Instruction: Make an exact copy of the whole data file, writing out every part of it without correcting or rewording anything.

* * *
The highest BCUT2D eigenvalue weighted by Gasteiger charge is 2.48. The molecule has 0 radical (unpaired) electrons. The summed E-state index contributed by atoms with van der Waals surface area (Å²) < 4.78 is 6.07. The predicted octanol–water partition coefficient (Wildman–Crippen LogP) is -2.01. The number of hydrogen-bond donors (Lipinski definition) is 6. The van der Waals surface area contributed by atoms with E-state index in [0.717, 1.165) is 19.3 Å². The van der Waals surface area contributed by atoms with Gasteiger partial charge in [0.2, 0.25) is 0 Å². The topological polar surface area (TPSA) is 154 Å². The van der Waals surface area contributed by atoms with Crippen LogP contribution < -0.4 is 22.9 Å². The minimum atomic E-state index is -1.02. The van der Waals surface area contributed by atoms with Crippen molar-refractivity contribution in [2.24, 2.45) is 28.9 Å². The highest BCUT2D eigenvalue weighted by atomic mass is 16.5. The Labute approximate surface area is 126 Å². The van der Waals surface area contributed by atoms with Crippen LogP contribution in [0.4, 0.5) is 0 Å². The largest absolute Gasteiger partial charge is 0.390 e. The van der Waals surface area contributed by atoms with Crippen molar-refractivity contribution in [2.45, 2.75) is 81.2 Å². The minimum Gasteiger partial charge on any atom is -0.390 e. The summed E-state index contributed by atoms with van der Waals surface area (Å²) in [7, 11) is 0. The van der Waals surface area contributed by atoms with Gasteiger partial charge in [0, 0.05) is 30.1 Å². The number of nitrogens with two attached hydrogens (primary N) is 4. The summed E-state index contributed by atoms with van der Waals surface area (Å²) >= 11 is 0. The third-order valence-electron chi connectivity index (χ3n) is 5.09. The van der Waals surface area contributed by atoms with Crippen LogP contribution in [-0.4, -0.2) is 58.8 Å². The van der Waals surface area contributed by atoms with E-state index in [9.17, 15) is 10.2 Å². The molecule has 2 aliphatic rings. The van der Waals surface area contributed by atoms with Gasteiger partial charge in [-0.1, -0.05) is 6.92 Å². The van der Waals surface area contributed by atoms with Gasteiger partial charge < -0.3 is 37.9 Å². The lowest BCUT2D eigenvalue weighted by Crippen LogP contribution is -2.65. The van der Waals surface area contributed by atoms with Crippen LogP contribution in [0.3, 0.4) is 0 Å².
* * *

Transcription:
The highest BCUT2D eigenvalue weighted by Gasteiger charge is 2.48. The molecule has 0 radical (unpaired) electrons. The summed E-state index contributed by atoms with van der Waals surface area (Å²) < 4.78 is 6.07. The predicted octanol–water partition coefficient (Wildman–Crippen LogP) is -2.01. The number of hydrogen-bond donors (Lipinski definition) is 6. The van der Waals surface area contributed by atoms with E-state index in [0.717, 1.165) is 19.3 Å². The van der Waals surface area contributed by atoms with Gasteiger partial charge in [0.2, 0.25) is 0 Å². The topological polar surface area (TPSA) is 154 Å². The van der Waals surface area contributed by atoms with Crippen LogP contribution < -0.4 is 22.9 Å². The minimum atomic E-state index is -1.02. The van der Waals surface area contributed by atoms with Crippen molar-refractivity contribution in [2.24, 2.45) is 28.9 Å². The highest BCUT2D eigenvalue weighted by atomic mass is 16.5. The Labute approximate surface area is 126 Å². The van der Waals surface area contributed by atoms with Crippen LogP contribution in [0.4, 0.5) is 0 Å². The largest absolute Gasteiger partial charge is 0.390 e. The van der Waals surface area contributed by atoms with Crippen molar-refractivity contribution in [2.45, 2.75) is 81.2 Å². The minimum Gasteiger partial charge on any atom is -0.390 e. The summed E-state index contributed by atoms with van der Waals surface area (Å²) in [7, 11) is 0. The van der Waals surface area contributed by atoms with Gasteiger partial charge in [0, 0.05) is 30.1 Å². The number of nitrogens with two attached hydrogens (primary N) is 4. The summed E-state index contributed by atoms with van der Waals surface area (Å²) >= 11 is 0. The third-order valence-electron chi connectivity index (χ3n) is 5.09. The van der Waals surface area contributed by atoms with Crippen LogP contribution in [-0.4, -0.2) is 58.8 Å². The van der Waals surface area contributed by atoms with E-state index in [9.17, 15) is 10.2 Å². The molecule has 2 aliphatic rings. The van der Waals surface area contributed by atoms with Gasteiger partial charge in [-0.1, -0.05) is 6.92 Å². The van der Waals surface area contributed by atoms with Gasteiger partial charge < -0.3 is 37.9 Å². The lowest BCUT2D eigenvalue weighted by Crippen LogP contribution is -2.65. The van der Waals surface area contributed by atoms with Crippen LogP contribution in [0.3, 0.4) is 0 Å².